Why this dish took the name Scarpariello remains something of a mystery. One unlikely story has it that the bones sticking out of the chicken were reminiscent of shoe tacks sticking out of a shoemaker’s mouth. Another story goes that the dish can be ‘cobbled together’ quickly with the humble ingredients that even a shoemaker could afford. This second story is the same one told about the original Neapolitan pasta dish of the same name. My guess is that the dish was named after the pasta dish—surely first-generation Italian-American immigrants from Naples still remembered it—for the same reason. Or maybe just because they liked the name…

Chicken Scarpariello

Total Time: 1 hour

Yield: Serves 4-6

Chicken Scarpariello

Ingredients

  • 1 medium chicken, cut up into serving pieces and well-dried
  • 250g (1/2 lb) 'sweet' Italian sausages
  • 2 bell peppers, trimmed and thinly sliced
  • 1/2 medium onion, finely chopped
  • 2 cloves of garlic, minced
  • 125ml (1/2 cup) white wine
  • 125ml (1/2 cup) chicken broth
  • 8-10 pickled cherry peppers
  • A pinch of oregano
  • A few sprigs of fresh parsley, finely minced
  • Salt and pepper to taste
  • Olive oil

Instructions

  1. In a large Dutch oven or sauté pan, brown the chicken pieces in abundant olive oil. Remove the chicken and set the aside. then add the sausages to the pan and brown them, too. Remove the sausage and them set aside.
  2. Add the bell pepper and onions to the pan and sauté gently for a few minutes, until the onions are translucent. Add the minced garlic and let it sauté for just a few moments, then add the wine and broth.
  3. Bring the the liquid to a simmer, then add back the chicken and sausage, along with the cherry peppers and a pinch of oregano. Cover and let simmer for 10 minutes, then remove the lid and continue to simmer for 10-15 minutes more, or until the chicken has cooked through and the liquid has reduced into a sauce that clings to the chicken pieces.
  4. Add the minced parsley at the last minute and serve hot.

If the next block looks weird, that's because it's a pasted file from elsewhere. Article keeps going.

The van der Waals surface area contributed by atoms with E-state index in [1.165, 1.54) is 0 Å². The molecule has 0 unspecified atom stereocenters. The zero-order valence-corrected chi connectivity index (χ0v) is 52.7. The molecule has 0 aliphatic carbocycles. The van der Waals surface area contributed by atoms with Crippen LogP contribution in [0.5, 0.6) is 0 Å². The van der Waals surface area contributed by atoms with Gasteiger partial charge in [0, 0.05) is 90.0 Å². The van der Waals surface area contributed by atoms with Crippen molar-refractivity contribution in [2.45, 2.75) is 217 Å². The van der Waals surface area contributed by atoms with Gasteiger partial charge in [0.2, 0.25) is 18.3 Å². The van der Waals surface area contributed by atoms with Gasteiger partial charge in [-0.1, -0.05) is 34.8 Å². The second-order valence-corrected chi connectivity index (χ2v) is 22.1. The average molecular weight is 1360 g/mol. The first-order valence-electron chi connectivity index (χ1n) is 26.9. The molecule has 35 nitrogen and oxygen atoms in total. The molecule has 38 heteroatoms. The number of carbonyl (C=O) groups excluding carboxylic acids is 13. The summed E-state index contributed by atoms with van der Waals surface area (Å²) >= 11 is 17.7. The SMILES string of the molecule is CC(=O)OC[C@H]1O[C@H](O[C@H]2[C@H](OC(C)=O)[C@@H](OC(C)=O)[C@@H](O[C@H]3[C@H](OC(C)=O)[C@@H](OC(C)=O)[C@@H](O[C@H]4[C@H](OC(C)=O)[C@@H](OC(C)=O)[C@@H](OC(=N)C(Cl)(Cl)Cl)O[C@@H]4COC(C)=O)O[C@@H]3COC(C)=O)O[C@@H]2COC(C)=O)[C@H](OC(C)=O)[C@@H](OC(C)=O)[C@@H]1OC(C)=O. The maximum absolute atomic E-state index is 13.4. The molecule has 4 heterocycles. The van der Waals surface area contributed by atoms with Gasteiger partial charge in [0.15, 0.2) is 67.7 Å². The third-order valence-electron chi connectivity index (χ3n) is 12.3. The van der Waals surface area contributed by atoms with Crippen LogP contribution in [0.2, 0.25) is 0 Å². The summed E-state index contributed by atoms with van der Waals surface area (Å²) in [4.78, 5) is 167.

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Comments

  1. Hi Frank, this looks so delicious that I decided to make it tonight! They only had the jars of hot pickled cherry peppers and I put in 4 and OMG it is very very hot so I’m glad I stopped before putting in 8 🙂
    A couple of stupid questions: I added too much salt and I’m worried I’ve ruined it. Any tips on how to fix this problem? Also, I think I will serve it with orzo but wondering: I have only made orzo by browning it first, boiling it in chicken broth and then adding basil and parmesan near the end so its delicious but probably too much for this dish. Do you just boil it in water (ie make as directed) and serve it plain underneath?

    1. Author

      Well, my best guess would be the cherry peppers were very salty. They can vary depending on the brand you buy. I’d try cutting down on them (and on the added salt of course) and see how that goes. And even if you like a plain orzo, I’d still suggest a drizzle of olive oil or some butter. But it’s a matter of taste…

  2. Frank – so sorry to be so behind on my comments! This chicken dish looks wonderful – and I have a real soft spot in my heart for Italian-American cuisine because my mother’s sister married into a wonderful immigrant family from Sicily. By the time my generation came along, the family had been there for a couple of generations and the foodways were fully Italian-American by then.

    1. Author

      It’s interesting to see how the cooking changes from generation to generation, isn’t it, David? I do count myself lucky to have been in on the first generation’s cooking. I guess I’m old fashioned that way, but I still think it was the best.

  3. This sounds wonderful, Frank! As luck would have it, I bought an organic chicken yesterday and have quite a few jars of pickled cherry peppers. (My garden was exceptionally kind this year.) Looks like I’ll be giving your recipe a try sooner rather than later. Thanks!